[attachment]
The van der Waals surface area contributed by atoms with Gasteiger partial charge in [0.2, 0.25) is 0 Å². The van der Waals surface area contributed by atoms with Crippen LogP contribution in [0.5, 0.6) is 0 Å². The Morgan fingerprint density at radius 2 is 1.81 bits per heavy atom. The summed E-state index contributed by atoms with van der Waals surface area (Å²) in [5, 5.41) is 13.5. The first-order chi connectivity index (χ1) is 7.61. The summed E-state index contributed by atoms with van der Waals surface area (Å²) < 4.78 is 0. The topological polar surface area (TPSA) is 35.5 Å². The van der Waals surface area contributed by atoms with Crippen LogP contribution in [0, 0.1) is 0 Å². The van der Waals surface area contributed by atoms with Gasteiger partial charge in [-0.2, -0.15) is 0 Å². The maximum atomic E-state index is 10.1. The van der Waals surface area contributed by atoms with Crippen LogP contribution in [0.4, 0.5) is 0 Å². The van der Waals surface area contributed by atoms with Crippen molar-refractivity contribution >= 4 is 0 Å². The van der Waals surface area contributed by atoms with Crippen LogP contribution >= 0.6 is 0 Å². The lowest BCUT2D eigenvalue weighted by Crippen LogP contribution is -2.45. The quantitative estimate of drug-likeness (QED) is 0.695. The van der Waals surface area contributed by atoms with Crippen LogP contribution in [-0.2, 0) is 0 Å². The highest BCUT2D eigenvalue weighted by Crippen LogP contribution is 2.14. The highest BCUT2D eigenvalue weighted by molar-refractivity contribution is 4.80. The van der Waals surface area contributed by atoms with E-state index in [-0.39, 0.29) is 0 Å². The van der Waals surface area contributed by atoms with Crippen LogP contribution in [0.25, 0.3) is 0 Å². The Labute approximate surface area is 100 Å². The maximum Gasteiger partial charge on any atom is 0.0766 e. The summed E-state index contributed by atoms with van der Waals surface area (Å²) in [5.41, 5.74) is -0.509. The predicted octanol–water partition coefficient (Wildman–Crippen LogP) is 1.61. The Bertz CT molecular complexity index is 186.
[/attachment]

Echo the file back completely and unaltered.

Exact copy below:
The van der Waals surface area contributed by atoms with Gasteiger partial charge in [0.2, 0.25) is 0 Å². The van der Waals surface area contributed by atoms with Crippen LogP contribution in [0.5, 0.6) is 0 Å². The Morgan fingerprint density at radius 2 is 1.81 bits per heavy atom. The summed E-state index contributed by atoms with van der Waals surface area (Å²) in [5, 5.41) is 13.5. The first-order chi connectivity index (χ1) is 7.61. The summed E-state index contributed by atoms with van der Waals surface area (Å²) < 4.78 is 0. The topological polar surface area (TPSA) is 35.5 Å². The van der Waals surface area contributed by atoms with Crippen LogP contribution in [0, 0.1) is 0 Å². The van der Waals surface area contributed by atoms with Gasteiger partial charge in [-0.2, -0.15) is 0 Å². The maximum atomic E-state index is 10.1. The van der Waals surface area contributed by atoms with Crippen LogP contribution in [0.4, 0.5) is 0 Å². The van der Waals surface area contributed by atoms with Crippen molar-refractivity contribution >= 4 is 0 Å². The van der Waals surface area contributed by atoms with Crippen LogP contribution >= 0.6 is 0 Å². The lowest BCUT2D eigenvalue weighted by Crippen LogP contribution is -2.45. The quantitative estimate of drug-likeness (QED) is 0.695. The van der Waals surface area contributed by atoms with Crippen LogP contribution in [-0.2, 0) is 0 Å². The highest BCUT2D eigenvalue weighted by Crippen LogP contribution is 2.14. The highest BCUT2D eigenvalue weighted by molar-refractivity contribution is 4.80. The van der Waals surface area contributed by atoms with E-state index in [-0.39, 0.29) is 0 Å². The van der Waals surface area contributed by atoms with Crippen LogP contribution in [0.25, 0.3) is 0 Å². The Labute approximate surface area is 100 Å². The maximum Gasteiger partial charge on any atom is 0.0766 e. The summed E-state index contributed by atoms with van der Waals surface area (Å²) in [5.41, 5.74) is -0.509. The predicted octanol–water partition coefficient (Wildman–Crippen LogP) is 1.61. The Bertz CT molecular complexity index is 186.